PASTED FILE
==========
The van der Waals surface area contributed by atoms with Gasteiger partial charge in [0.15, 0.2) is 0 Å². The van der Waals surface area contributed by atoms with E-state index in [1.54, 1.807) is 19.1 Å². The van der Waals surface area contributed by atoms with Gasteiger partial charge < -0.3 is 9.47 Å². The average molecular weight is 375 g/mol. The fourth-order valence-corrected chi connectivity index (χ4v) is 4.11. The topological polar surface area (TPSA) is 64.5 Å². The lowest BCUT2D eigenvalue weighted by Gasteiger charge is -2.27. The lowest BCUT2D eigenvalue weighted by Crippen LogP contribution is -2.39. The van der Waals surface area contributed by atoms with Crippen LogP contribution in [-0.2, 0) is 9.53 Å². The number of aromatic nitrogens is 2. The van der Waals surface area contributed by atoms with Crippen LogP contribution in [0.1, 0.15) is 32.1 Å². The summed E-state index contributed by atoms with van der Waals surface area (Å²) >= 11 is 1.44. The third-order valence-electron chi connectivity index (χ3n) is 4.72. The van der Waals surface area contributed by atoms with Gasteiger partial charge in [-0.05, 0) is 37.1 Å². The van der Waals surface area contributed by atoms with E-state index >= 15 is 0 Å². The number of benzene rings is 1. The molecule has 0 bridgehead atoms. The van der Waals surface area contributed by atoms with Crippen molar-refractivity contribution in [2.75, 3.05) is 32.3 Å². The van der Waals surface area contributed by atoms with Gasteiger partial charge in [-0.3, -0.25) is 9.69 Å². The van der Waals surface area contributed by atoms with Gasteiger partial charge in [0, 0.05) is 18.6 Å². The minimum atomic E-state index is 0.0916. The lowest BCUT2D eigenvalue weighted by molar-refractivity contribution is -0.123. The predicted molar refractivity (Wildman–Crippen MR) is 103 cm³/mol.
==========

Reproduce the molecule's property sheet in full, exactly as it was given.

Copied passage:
The van der Waals surface area contributed by atoms with Gasteiger partial charge in [0.15, 0.2) is 0 Å². The van der Waals surface area contributed by atoms with E-state index in [1.54, 1.807) is 19.1 Å². The van der Waals surface area contributed by atoms with Gasteiger partial charge < -0.3 is 9.47 Å². The average molecular weight is 375 g/mol. The fourth-order valence-corrected chi connectivity index (χ4v) is 4.11. The topological polar surface area (TPSA) is 64.5 Å². The lowest BCUT2D eigenvalue weighted by Gasteiger charge is -2.27. The lowest BCUT2D eigenvalue weighted by Crippen LogP contribution is -2.39. The van der Waals surface area contributed by atoms with Crippen LogP contribution in [-0.2, 0) is 9.53 Å². The number of aromatic nitrogens is 2. The van der Waals surface area contributed by atoms with Crippen LogP contribution in [0.1, 0.15) is 32.1 Å². The summed E-state index contributed by atoms with van der Waals surface area (Å²) >= 11 is 1.44. The third-order valence-electron chi connectivity index (χ3n) is 4.72. The van der Waals surface area contributed by atoms with Gasteiger partial charge in [-0.05, 0) is 37.1 Å². The van der Waals surface area contributed by atoms with E-state index >= 15 is 0 Å². The number of benzene rings is 1. The molecule has 0 bridgehead atoms. The van der Waals surface area contributed by atoms with Crippen molar-refractivity contribution in [2.75, 3.05) is 32.3 Å². The van der Waals surface area contributed by atoms with Gasteiger partial charge in [-0.3, -0.25) is 9.69 Å². The van der Waals surface area contributed by atoms with Gasteiger partial charge in [0, 0.05) is 18.6 Å². The minimum atomic E-state index is 0.0916. The lowest BCUT2D eigenvalue weighted by molar-refractivity contribution is -0.123. The predicted molar refractivity (Wildman–Crippen MR) is 103 cm³/mol.